I have data from a relatively easy task where subjects had to detect a signal in noise. I computed the hit and false alarm rates (HR, FAR), and then proceeded to compute d’ using the standard formula, found e.g. in Green&Swets 1966, and described also here:
d' = z(FAR) – z(HR),
where the z-scores for the left-tail p-values from the normal distribution are computed in Matlab as:
z(HR) = norminv(1-HR, 0, 1) z(FAR) = norminv(1-FAR, 0, 1).
This produced all-negative values for d’, and I know the usual practice is to then inverse the sign in the d’ formula, to get positive d’ values:
d' = z(HR) – z(FAR)
As a sanity check, I created a cross-subjects scatterplot of raw HR values against d’, expecting to find a by-and-large positive correlation. However, what I found was a very neat negative correlation:
I know the p-value in the above formulas for the z-scores are taken by some not as
1-p but simply as
p, thus I recalculated z(HR) and z(FAR) as
z(HR) = norminv(HR, 0, 1) z(FAR) = norminv(FAR, 0, 1)
To have positive d’ values, I went back to its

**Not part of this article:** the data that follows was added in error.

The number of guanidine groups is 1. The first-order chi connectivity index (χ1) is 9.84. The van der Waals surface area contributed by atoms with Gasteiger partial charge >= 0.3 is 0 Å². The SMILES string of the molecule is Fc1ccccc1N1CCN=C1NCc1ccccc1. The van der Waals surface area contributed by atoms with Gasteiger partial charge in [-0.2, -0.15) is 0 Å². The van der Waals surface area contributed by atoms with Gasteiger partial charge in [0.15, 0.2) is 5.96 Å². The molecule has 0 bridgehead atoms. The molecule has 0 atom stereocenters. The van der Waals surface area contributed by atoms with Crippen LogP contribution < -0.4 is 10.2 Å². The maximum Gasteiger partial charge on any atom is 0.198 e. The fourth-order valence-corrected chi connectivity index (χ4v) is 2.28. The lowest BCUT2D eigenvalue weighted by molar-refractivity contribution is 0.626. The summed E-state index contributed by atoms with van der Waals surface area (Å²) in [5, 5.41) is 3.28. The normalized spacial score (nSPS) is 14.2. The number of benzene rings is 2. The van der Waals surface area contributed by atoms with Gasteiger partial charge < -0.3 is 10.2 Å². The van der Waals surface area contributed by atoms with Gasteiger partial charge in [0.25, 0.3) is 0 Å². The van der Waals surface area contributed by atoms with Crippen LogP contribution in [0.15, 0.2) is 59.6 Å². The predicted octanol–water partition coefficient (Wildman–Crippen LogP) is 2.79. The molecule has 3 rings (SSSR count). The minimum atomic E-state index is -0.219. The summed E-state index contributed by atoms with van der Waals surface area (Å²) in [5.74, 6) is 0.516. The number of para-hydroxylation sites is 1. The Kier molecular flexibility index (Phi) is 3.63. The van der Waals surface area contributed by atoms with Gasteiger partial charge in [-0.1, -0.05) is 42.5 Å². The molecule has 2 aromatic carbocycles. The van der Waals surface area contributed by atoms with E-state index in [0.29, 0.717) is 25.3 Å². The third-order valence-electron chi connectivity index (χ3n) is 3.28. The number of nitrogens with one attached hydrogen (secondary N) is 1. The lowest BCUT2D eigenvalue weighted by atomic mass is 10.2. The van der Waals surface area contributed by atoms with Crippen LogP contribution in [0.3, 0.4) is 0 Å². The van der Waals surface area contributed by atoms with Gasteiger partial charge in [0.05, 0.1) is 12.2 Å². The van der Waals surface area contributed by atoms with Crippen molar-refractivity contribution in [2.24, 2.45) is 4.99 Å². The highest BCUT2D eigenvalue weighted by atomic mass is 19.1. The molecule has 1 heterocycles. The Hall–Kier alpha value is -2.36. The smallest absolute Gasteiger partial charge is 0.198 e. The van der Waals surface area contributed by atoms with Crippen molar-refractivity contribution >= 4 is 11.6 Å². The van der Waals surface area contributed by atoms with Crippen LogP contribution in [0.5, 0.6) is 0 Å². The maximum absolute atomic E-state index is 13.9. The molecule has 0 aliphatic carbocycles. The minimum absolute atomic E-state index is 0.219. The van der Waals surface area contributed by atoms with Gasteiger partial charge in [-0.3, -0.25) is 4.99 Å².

z(FAR)-z(HR) formula, but the values & their plot end up looking the same as the screenshot above.
Surely, assuming moderate FARs across the board, subjects with the highest HRs should in principle also have the highest d’ values?! What am I getting confused here?
REFERENCE: Green, D. M., & Swets, J. A. (1966). Signal detection theory and psychophysics (Vol. 1). Wiley New York.
EDIT: Having done more sanity checks on the data, the calculation of the FARs was in fact erroneous, and this was leading to the absurd negative correlation described. Once that fixed, the formulas above (with p rather than 1-p for norminv, and polarity HR-FAR rather than FAR-HR) gives sensible d’ values and a positive correlation. I will post this an answer as well.